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  • Writer's pictureTRS CPA


TRS CPA Group, P.A., PA P.O. Box 766, Salisbury, MD 21803 Phone: 410.749.1919 Fax: 410.548.5039

Dear Clients and Friends,

Tax planning season is once again upon us and, as seems to be the case these days, we may not know the final regulations for 2014 until 2014 is over. Part of our service to you is keeping you up to date with current tax legislation and helping you make timely decisions to take advantage of legislation or avoid ramifications if necessary. After reading this letter please call if you have questions or if you would like to get together to discuss your tax-cutting options at year-end. And if you have friends or associates who would be interested in tax planning, please pass this letter along to them.


Congress may act to extend several tax measures that expired during 2013 including the following:

• Increased Section 179 limits of $500,000 for up to $2,000,000 of eligible assets placed in service (2014 current Section 179 is $25,000 deduction for up to $500,000 of eligible assets placed in service) • 50% bonus depreciation on new, eligible assets • State and local sales tax deduction • Deduction for mortgage insurance premiums • Residential energy property credit • Teachers’ classroom expense deduction • Mortgage debt forgiveness exclusion • Charitable donations from IRAs for those over age 70½

It is unclear how lawmakers will proceed before year-end and it is very possible that they will push action on the extenders to the new Congress that meets in January. We will keep you up to date whenever Congress acts. Additionally, if you would like to look at the potential tax effect on your situation if any of the extenders pass, we would be more than happy to assist with a projection. We can help you understand your tax situation and determine the best steps to address your tax challenges and any other financial concerns.


The 2014 tax year marks the initial year of the Affordable Care Act Individual Mandate. If you did not have qualifying coverage for yourself or any dependents for any portion of 2014, and do not qualify for an exemption, you will be subject to a penalty when you file your return for 2014. The penalty is the greater of 1% of your household income above your tax return filing threshold or $95 per adult and $47.50 per child for any month without coverage, limited to a maximum of $285.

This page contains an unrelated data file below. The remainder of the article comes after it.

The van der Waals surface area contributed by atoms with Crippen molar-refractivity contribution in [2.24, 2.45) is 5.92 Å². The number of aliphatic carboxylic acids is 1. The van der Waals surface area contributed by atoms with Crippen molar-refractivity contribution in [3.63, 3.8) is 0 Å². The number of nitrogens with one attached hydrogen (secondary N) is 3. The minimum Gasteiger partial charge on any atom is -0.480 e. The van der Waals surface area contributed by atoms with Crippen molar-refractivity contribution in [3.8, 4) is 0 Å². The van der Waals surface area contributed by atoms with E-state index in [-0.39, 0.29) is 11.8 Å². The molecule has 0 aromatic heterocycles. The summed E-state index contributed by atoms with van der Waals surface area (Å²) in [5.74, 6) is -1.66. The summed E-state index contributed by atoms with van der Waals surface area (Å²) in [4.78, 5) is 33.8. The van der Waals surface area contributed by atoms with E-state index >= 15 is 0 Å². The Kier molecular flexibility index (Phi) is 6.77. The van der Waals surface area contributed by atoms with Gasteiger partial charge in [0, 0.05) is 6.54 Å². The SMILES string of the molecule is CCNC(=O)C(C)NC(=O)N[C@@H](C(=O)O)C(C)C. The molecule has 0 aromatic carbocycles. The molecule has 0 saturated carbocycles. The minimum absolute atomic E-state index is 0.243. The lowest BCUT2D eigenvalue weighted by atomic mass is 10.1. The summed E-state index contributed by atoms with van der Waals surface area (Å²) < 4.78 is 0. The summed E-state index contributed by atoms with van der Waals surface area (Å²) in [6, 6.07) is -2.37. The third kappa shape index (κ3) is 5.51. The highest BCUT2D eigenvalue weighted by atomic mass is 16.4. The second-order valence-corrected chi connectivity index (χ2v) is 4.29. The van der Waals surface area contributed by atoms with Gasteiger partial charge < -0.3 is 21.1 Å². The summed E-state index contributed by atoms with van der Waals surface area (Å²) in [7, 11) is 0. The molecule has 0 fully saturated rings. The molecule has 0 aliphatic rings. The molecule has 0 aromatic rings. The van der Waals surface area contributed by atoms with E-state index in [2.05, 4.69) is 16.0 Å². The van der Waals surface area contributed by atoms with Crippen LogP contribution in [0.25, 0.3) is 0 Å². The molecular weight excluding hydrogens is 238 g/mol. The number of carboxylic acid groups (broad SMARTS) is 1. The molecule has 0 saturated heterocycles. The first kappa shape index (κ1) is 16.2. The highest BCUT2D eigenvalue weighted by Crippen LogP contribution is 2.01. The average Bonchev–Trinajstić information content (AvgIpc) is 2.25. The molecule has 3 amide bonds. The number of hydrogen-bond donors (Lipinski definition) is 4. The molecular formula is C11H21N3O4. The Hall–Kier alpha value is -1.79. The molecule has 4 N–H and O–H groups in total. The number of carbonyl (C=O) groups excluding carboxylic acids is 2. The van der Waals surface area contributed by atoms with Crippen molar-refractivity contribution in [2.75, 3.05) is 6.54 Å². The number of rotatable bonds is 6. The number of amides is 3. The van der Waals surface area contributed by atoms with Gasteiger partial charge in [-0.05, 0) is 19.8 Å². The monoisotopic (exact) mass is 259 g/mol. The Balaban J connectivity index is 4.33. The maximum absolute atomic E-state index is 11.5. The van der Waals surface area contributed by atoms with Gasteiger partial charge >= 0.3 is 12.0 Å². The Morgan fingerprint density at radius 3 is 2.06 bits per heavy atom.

In order to properly avoid penalties on your return and complete the related required forms, we will need to know whether you obtained coverage or fall within an exemption. If you receive forms that relate to ACA, including Form 1095, we must have a copy of the Form to complete your return. The IRS has cautioned that it will offset a taxpayer’s refund if he or she fails to make a shared responsibility payment if required. However, the Affordable Care Act prevents the IRS from using its lien and levy authority to collect an unpaid shared responsibility payment. Additionally, if you received coverage through the Healthcare Marketplace and were eligible for a premium assistance tax credit, the advance payments of the credit must be reconciled on new Form 8962. If the actual premium tax credit is larger than the sum of the advance payments made during the year, you may be entitled to an additional credit. If the actual premium tax credit is smaller, you may owe the difference.


We recommend that our clients continue to engage in current and long-term planning to address the requirements of the Affordable Care Act. Under the law, companies with 50 or more full-time (FT) or full-time-equivalent (FTE) employees may be subject to potential assessments if they don’t provide health insurance to their workers in 2016. If you haven’t begun addressing this provision and how it applies to you, it’s certainly time to do so. (Those with fewer than 50 FT or FTE employees are not required to provide health insurance coverage.) Small employers who offer Healthcare Reimbursement Arrangements should be aware of new rules that came into play in 2014 that may pose challenges. Among other requirements, a plan must provide minimum essential health benefits without annual or lifetime dollar limits – and the penalties can be steep for companies that don’t comply.


There’s still time to make contributions to retirement accounts. We urge you to take full advantage of your retirement contribution options for the possible tax benefits now and the income security later. In 2014, you can contribute up to a total of $5,500 ($6,500 if you’re 50 or older) to a traditional or Roth IRA. Contributions to a traditional IRA may be tax-deductible, depending on your income and on whether you’re covered by an employer’s retirement plan. In addition, there are income limits for contributing to a Roth IRA. For those who are self-employed or own a small business, the contribution limits are significantly higher.


The normal statute of limitations is three years from the later of the due date or when the return was filed. However, some records should be kept for seven years or even permanently. We create an electronic copy of your documents when we prepare your tax returns. If you would like to receive an electronic copy of your documents as well, we would be more than happy to provide you with a copy through our secure portal.


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